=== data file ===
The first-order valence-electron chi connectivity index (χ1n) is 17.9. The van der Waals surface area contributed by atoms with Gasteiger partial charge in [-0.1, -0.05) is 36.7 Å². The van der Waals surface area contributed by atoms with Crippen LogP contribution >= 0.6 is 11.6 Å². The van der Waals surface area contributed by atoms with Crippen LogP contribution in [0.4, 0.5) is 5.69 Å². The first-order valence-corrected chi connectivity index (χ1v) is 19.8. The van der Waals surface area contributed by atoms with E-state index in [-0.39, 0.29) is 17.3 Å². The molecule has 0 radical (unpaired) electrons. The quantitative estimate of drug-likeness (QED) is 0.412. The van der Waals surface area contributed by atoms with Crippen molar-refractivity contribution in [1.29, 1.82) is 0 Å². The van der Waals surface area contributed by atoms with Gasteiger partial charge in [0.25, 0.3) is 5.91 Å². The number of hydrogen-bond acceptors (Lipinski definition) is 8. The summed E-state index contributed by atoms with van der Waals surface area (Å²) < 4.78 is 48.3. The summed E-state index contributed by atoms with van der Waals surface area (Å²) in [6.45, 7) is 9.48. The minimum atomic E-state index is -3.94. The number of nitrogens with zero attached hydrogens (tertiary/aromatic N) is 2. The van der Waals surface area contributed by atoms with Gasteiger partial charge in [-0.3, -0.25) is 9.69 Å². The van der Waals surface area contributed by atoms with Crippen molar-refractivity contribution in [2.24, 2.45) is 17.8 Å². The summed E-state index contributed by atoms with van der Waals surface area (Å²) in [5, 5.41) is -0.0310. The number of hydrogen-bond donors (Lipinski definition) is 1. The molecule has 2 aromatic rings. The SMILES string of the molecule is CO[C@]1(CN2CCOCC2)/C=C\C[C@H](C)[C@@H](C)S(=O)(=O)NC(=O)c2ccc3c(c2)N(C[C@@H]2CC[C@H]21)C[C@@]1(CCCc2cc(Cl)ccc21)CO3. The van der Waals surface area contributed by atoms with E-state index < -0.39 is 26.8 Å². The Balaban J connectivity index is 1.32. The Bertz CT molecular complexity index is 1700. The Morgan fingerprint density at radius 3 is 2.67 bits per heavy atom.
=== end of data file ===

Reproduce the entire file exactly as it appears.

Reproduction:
The first-order valence-electron chi connectivity index (χ1n) is 17.9. The van der Waals surface area contributed by atoms with Gasteiger partial charge in [-0.1, -0.05) is 36.7 Å². The van der Waals surface area contributed by atoms with Crippen LogP contribution >= 0.6 is 11.6 Å². The van der Waals surface area contributed by atoms with Crippen LogP contribution in [0.4, 0.5) is 5.69 Å². The first-order valence-corrected chi connectivity index (χ1v) is 19.8. The van der Waals surface area contributed by atoms with E-state index in [-0.39, 0.29) is 17.3 Å². The molecule has 0 radical (unpaired) electrons. The quantitative estimate of drug-likeness (QED) is 0.412. The van der Waals surface area contributed by atoms with Crippen molar-refractivity contribution in [1.29, 1.82) is 0 Å². The van der Waals surface area contributed by atoms with Gasteiger partial charge in [0.25, 0.3) is 5.91 Å². The number of hydrogen-bond acceptors (Lipinski definition) is 8. The summed E-state index contributed by atoms with van der Waals surface area (Å²) < 4.78 is 48.3. The summed E-state index contributed by atoms with van der Waals surface area (Å²) in [6.45, 7) is 9.48. The minimum atomic E-state index is -3.94. The number of nitrogens with zero attached hydrogens (tertiary/aromatic N) is 2. The van der Waals surface area contributed by atoms with Gasteiger partial charge in [-0.3, -0.25) is 9.69 Å². The van der Waals surface area contributed by atoms with Crippen molar-refractivity contribution in [2.24, 2.45) is 17.8 Å². The summed E-state index contributed by atoms with van der Waals surface area (Å²) in [5, 5.41) is -0.0310. The number of hydrogen-bond donors (Lipinski definition) is 1. The molecule has 2 aromatic rings. The SMILES string of the molecule is CO[C@]1(CN2CCOCC2)/C=C\C[C@H](C)[C@@H](C)S(=O)(=O)NC(=O)c2ccc3c(c2)N(C[C@@H]2CC[C@H]21)C[C@@]1(CCCc2cc(Cl)ccc21)CO3. The van der Waals surface area contributed by atoms with E-state index < -0.39 is 26.8 Å². The Balaban J connectivity index is 1.32. The Bertz CT molecular complexity index is 1700. The Morgan fingerprint density at radius 3 is 2.67 bits per heavy atom.